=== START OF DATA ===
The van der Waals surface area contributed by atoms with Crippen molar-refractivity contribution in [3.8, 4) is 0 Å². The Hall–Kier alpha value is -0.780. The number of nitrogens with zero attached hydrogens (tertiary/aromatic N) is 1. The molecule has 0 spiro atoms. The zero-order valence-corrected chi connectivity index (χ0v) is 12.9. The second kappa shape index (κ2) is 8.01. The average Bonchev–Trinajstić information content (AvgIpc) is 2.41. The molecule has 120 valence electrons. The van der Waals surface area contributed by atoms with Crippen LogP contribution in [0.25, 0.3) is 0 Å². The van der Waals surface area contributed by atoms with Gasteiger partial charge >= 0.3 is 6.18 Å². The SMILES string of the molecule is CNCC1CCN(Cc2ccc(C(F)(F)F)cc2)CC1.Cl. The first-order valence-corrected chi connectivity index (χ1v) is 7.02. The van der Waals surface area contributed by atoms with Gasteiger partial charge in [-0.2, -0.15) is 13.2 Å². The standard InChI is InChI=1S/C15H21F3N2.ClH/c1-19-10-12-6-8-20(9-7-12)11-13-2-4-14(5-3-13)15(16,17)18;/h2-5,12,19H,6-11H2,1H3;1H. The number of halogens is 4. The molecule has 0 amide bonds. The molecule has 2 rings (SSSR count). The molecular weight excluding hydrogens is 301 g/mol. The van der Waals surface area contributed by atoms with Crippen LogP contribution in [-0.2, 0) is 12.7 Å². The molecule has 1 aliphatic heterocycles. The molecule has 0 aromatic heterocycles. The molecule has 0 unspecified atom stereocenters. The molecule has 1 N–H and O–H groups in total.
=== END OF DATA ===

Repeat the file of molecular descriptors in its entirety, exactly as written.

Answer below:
The van der Waals surface area contributed by atoms with Crippen molar-refractivity contribution in [3.8, 4) is 0 Å². The Hall–Kier alpha value is -0.780. The number of nitrogens with zero attached hydrogens (tertiary/aromatic N) is 1. The molecule has 0 spiro atoms. The zero-order valence-corrected chi connectivity index (χ0v) is 12.9. The second kappa shape index (κ2) is 8.01. The average Bonchev–Trinajstić information content (AvgIpc) is 2.41. The molecule has 120 valence electrons. The van der Waals surface area contributed by atoms with Crippen LogP contribution in [0.25, 0.3) is 0 Å². The van der Waals surface area contributed by atoms with Gasteiger partial charge >= 0.3 is 6.18 Å². The SMILES string of the molecule is CNCC1CCN(Cc2ccc(C(F)(F)F)cc2)CC1.Cl. The first-order valence-corrected chi connectivity index (χ1v) is 7.02. The van der Waals surface area contributed by atoms with Gasteiger partial charge in [-0.2, -0.15) is 13.2 Å². The standard InChI is InChI=1S/C15H21F3N2.ClH/c1-19-10-12-6-8-20(9-7-12)11-13-2-4-14(5-3-13)15(16,17)18;/h2-5,12,19H,6-11H2,1H3;1H. The number of halogens is 4. The molecule has 0 amide bonds. The molecule has 2 rings (SSSR count). The molecular weight excluding hydrogens is 301 g/mol. The van der Waals surface area contributed by atoms with Crippen LogP contribution in [-0.2, 0) is 12.7 Å². The molecule has 1 aliphatic heterocycles. The molecule has 0 aromatic heterocycles. The molecule has 0 unspecified atom stereocenters. The molecule has 1 N–H and O–H groups in total.